Fossil tracks suggest dinosaurs lived in a "land of fire"
A new study has found dinosaur footprints in sandstone embedded between fossilized lava dating back 183 million years in southern Africa. During this time in the early Jurassic period, a mass extinction was taking place and parts of the world were being transformed into a world of fire by rampant volcanism.
Extinction events permeate our planet’s history. One of the most famous of these events is the devastating asteroid strike that occurred 66 million years ago, and brought about the extinction of non-avian dinosaur species.
Whilst this impact ended the reign of the dinosaurs, it was by no means the first mass extinction that was inflicted upon them. A new study has identified dinosaur prints dating back to 183 million years to the early Jurassic period, when volcanic eruptions were dramatically changing the face of the world, along with its climate.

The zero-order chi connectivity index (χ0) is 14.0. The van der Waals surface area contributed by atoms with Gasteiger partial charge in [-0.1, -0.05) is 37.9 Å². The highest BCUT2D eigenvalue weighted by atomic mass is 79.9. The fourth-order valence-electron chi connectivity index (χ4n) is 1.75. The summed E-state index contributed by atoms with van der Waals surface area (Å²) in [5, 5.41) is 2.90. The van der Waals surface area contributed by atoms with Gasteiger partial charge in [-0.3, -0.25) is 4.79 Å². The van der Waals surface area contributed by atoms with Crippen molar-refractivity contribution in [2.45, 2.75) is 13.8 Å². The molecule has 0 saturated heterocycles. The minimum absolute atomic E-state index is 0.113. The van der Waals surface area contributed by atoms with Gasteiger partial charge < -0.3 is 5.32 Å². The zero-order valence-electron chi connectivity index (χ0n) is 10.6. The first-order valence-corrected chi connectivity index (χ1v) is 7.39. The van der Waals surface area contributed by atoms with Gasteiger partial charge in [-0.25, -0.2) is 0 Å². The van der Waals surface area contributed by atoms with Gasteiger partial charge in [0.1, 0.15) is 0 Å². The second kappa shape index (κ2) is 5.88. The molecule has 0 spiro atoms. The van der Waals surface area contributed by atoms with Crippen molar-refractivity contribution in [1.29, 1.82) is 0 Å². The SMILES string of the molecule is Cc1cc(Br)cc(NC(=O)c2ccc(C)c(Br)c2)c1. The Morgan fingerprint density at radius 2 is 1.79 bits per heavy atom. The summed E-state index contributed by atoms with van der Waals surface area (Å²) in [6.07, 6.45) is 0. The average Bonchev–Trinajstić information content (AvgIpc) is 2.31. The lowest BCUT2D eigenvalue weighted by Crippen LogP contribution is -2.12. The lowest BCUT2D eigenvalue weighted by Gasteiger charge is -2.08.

The fossils studied by the researchers were discovered in the Karoo Basin in southern Africa, which is known for harboring massive deposits of igneous rock. These deposits are what remains of lava flows which, over time, fundamentally altered vast swathes of the ancient African terrain.
Five sets of fossilized tracks made up from a total of 25 footprints were discovered in sandstone deposited between lava flows. This suggests that the creatures that made the prints survived the first bout of volcanic eruptions that, the paper describes, would eventually turn their homes into a "land of fire."
Based on the length of the footprints – between 2 to 14 cm (0.8 to 5.5 in) – and the patterns in the trackways, the researchers believe that the marks were made by three types of animals: small mammals or their precursors, small four-legged herbivores, and a group of large bipedal carnivores. The patterns suggested that some of the dinosaurs had been running when they made the prints.
According to the authors of the study, these creatures were likely some of the last to inhabit the Karoo Basin before it was consumed by lava flows.
"The fossil footprints were discovered within a thick pile of ancient basaltic lava flows that are 183 million years old," comments one of the study’s authors, Emese M. Brody of the University of Cape Town. "The fossil tracks tell a story from our deep past on how continental ecosystems could co-exist with truly giant volcanic events that can only be studied from the geological record, because they do not have modern equivalents, although they can occur in the future of the Earth."
The study has been published in the journal PLOS ONE.